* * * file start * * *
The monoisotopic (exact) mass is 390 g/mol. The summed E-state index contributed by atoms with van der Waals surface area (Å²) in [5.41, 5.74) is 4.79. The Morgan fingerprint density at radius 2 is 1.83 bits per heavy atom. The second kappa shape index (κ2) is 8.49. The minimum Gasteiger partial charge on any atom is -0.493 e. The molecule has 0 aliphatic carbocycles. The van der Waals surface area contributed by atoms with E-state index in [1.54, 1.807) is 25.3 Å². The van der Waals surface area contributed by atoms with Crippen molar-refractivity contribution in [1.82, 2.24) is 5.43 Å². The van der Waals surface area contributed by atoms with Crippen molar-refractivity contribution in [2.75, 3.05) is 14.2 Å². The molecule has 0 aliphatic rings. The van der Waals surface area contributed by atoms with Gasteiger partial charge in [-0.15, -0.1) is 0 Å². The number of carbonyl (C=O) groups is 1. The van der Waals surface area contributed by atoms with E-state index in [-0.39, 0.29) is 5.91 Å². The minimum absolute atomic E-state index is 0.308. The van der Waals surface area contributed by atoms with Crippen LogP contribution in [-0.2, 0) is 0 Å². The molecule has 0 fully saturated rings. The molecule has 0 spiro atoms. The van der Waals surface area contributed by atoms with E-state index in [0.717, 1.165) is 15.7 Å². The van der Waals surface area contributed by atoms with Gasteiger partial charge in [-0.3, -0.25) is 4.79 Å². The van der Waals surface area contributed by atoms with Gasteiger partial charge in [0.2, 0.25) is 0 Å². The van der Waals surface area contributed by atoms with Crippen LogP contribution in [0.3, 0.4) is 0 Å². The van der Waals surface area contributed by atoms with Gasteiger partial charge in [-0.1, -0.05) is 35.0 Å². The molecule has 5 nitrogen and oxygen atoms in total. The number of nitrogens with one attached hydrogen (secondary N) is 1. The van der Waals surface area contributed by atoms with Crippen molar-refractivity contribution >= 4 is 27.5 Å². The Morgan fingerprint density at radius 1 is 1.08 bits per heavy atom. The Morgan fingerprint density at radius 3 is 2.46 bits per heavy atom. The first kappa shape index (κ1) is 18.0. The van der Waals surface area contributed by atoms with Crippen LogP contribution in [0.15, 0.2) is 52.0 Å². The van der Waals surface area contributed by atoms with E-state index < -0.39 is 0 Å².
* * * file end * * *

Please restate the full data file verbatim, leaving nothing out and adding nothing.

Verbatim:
The monoisotopic (exact) mass is 390 g/mol. The summed E-state index contributed by atoms with van der Waals surface area (Å²) in [5.41, 5.74) is 4.79. The Morgan fingerprint density at radius 2 is 1.83 bits per heavy atom. The second kappa shape index (κ2) is 8.49. The minimum Gasteiger partial charge on any atom is -0.493 e. The molecule has 0 aliphatic carbocycles. The van der Waals surface area contributed by atoms with E-state index in [1.54, 1.807) is 25.3 Å². The van der Waals surface area contributed by atoms with Crippen molar-refractivity contribution in [1.82, 2.24) is 5.43 Å². The van der Waals surface area contributed by atoms with Crippen molar-refractivity contribution in [2.75, 3.05) is 14.2 Å². The molecule has 0 aliphatic rings. The van der Waals surface area contributed by atoms with Gasteiger partial charge in [-0.15, -0.1) is 0 Å². The number of carbonyl (C=O) groups is 1. The van der Waals surface area contributed by atoms with E-state index in [-0.39, 0.29) is 5.91 Å². The minimum absolute atomic E-state index is 0.308. The van der Waals surface area contributed by atoms with Crippen LogP contribution in [-0.2, 0) is 0 Å². The molecule has 0 fully saturated rings. The molecule has 0 spiro atoms. The van der Waals surface area contributed by atoms with E-state index in [0.717, 1.165) is 15.7 Å². The van der Waals surface area contributed by atoms with Gasteiger partial charge in [-0.3, -0.25) is 4.79 Å². The van der Waals surface area contributed by atoms with Gasteiger partial charge in [0.2, 0.25) is 0 Å². The van der Waals surface area contributed by atoms with Crippen LogP contribution in [0.3, 0.4) is 0 Å². The van der Waals surface area contributed by atoms with Gasteiger partial charge in [-0.1, -0.05) is 35.0 Å². The molecule has 5 nitrogen and oxygen atoms in total. The number of nitrogens with one attached hydrogen (secondary N) is 1. The van der Waals surface area contributed by atoms with Crippen molar-refractivity contribution >= 4 is 27.5 Å². The Morgan fingerprint density at radius 1 is 1.08 bits per heavy atom. The Morgan fingerprint density at radius 3 is 2.46 bits per heavy atom. The first kappa shape index (κ1) is 18.0. The van der Waals surface area contributed by atoms with Crippen LogP contribution in [0.15, 0.2) is 52.0 Å². The van der Waals surface area contributed by atoms with E-state index < -0.39 is 0 Å².